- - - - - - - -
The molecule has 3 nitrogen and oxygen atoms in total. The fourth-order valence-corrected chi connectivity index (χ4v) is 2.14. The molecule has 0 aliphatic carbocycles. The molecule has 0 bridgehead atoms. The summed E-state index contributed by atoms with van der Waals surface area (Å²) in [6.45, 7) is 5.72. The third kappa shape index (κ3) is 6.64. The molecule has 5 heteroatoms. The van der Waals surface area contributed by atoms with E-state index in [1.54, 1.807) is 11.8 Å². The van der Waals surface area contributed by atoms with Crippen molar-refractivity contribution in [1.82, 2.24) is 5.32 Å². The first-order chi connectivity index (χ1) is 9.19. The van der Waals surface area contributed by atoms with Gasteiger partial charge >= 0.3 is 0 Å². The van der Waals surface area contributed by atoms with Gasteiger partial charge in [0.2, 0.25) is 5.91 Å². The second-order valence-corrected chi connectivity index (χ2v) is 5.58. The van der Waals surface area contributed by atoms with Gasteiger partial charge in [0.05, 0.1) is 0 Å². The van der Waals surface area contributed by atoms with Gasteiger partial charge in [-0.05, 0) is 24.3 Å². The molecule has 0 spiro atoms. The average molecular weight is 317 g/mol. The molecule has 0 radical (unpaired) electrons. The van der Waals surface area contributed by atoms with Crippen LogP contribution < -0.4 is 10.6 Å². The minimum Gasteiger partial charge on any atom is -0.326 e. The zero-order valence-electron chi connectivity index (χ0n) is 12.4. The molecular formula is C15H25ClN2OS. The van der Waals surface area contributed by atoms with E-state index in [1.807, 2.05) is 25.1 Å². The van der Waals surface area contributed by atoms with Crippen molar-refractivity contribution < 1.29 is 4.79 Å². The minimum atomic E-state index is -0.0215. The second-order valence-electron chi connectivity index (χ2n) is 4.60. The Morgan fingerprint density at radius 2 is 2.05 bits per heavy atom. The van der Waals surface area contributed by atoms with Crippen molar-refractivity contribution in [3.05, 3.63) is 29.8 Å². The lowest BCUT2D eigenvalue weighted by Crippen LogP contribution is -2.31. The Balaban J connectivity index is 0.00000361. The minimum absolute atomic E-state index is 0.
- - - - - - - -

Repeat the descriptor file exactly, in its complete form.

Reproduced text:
The molecule has 3 nitrogen and oxygen atoms in total. The fourth-order valence-corrected chi connectivity index (χ4v) is 2.14. The molecule has 0 aliphatic carbocycles. The molecule has 0 bridgehead atoms. The summed E-state index contributed by atoms with van der Waals surface area (Å²) in [6.45, 7) is 5.72. The third kappa shape index (κ3) is 6.64. The molecule has 5 heteroatoms. The van der Waals surface area contributed by atoms with E-state index in [1.54, 1.807) is 11.8 Å². The van der Waals surface area contributed by atoms with Crippen molar-refractivity contribution in [1.82, 2.24) is 5.32 Å². The first-order chi connectivity index (χ1) is 9.19. The van der Waals surface area contributed by atoms with Gasteiger partial charge >= 0.3 is 0 Å². The van der Waals surface area contributed by atoms with Gasteiger partial charge in [0.2, 0.25) is 5.91 Å². The second-order valence-corrected chi connectivity index (χ2v) is 5.58. The van der Waals surface area contributed by atoms with Gasteiger partial charge in [0.05, 0.1) is 0 Å². The van der Waals surface area contributed by atoms with Gasteiger partial charge in [-0.05, 0) is 24.3 Å². The molecule has 0 spiro atoms. The average molecular weight is 317 g/mol. The molecule has 0 radical (unpaired) electrons. The van der Waals surface area contributed by atoms with Crippen LogP contribution < -0.4 is 10.6 Å². The minimum Gasteiger partial charge on any atom is -0.326 e. The zero-order valence-electron chi connectivity index (χ0n) is 12.4. The molecular formula is C15H25ClN2OS. The van der Waals surface area contributed by atoms with E-state index in [1.807, 2.05) is 25.1 Å². The van der Waals surface area contributed by atoms with Crippen molar-refractivity contribution < 1.29 is 4.79 Å². The minimum atomic E-state index is -0.0215. The second-order valence-electron chi connectivity index (χ2n) is 4.60. The Morgan fingerprint density at radius 2 is 2.05 bits per heavy atom. The van der Waals surface area contributed by atoms with Crippen molar-refractivity contribution in [3.05, 3.63) is 29.8 Å². The lowest BCUT2D eigenvalue weighted by Crippen LogP contribution is -2.31. The Balaban J connectivity index is 0.00000361. The minimum absolute atomic E-state index is 0.